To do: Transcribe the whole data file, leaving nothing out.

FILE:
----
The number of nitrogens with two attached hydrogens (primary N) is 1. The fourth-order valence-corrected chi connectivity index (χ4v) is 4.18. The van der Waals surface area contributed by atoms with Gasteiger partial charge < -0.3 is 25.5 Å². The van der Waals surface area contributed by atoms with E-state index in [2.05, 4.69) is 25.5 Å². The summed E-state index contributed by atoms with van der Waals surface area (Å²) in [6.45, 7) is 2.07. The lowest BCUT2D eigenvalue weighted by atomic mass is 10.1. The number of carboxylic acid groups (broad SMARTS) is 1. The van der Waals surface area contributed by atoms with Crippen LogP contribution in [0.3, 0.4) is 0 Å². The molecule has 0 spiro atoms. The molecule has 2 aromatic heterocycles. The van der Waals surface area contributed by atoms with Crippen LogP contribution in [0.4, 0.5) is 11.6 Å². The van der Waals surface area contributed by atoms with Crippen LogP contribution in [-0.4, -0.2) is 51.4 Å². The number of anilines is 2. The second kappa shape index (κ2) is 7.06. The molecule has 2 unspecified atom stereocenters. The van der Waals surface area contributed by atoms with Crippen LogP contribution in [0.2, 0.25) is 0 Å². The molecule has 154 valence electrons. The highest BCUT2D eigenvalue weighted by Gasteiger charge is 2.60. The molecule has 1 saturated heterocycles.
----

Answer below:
The number of nitrogens with two attached hydrogens (primary N) is 1. The fourth-order valence-corrected chi connectivity index (χ4v) is 4.18. The van der Waals surface area contributed by atoms with Gasteiger partial charge < -0.3 is 25.5 Å². The van der Waals surface area contributed by atoms with E-state index in [2.05, 4.69) is 25.5 Å². The summed E-state index contributed by atoms with van der Waals surface area (Å²) in [6.45, 7) is 2.07. The lowest BCUT2D eigenvalue weighted by atomic mass is 10.1. The number of carboxylic acid groups (broad SMARTS) is 1. The van der Waals surface area contributed by atoms with Crippen LogP contribution in [0.3, 0.4) is 0 Å². The molecule has 0 spiro atoms. The molecule has 2 aromatic heterocycles. The van der Waals surface area contributed by atoms with Crippen LogP contribution in [0.4, 0.5) is 11.6 Å². The van der Waals surface area contributed by atoms with Crippen LogP contribution in [-0.4, -0.2) is 51.4 Å². The number of anilines is 2. The second kappa shape index (κ2) is 7.06. The molecule has 2 unspecified atom stereocenters. The van der Waals surface area contributed by atoms with Crippen LogP contribution in [0.2, 0.25) is 0 Å². The molecule has 154 valence electrons. The highest BCUT2D eigenvalue weighted by Gasteiger charge is 2.60. The molecule has 1 saturated heterocycles.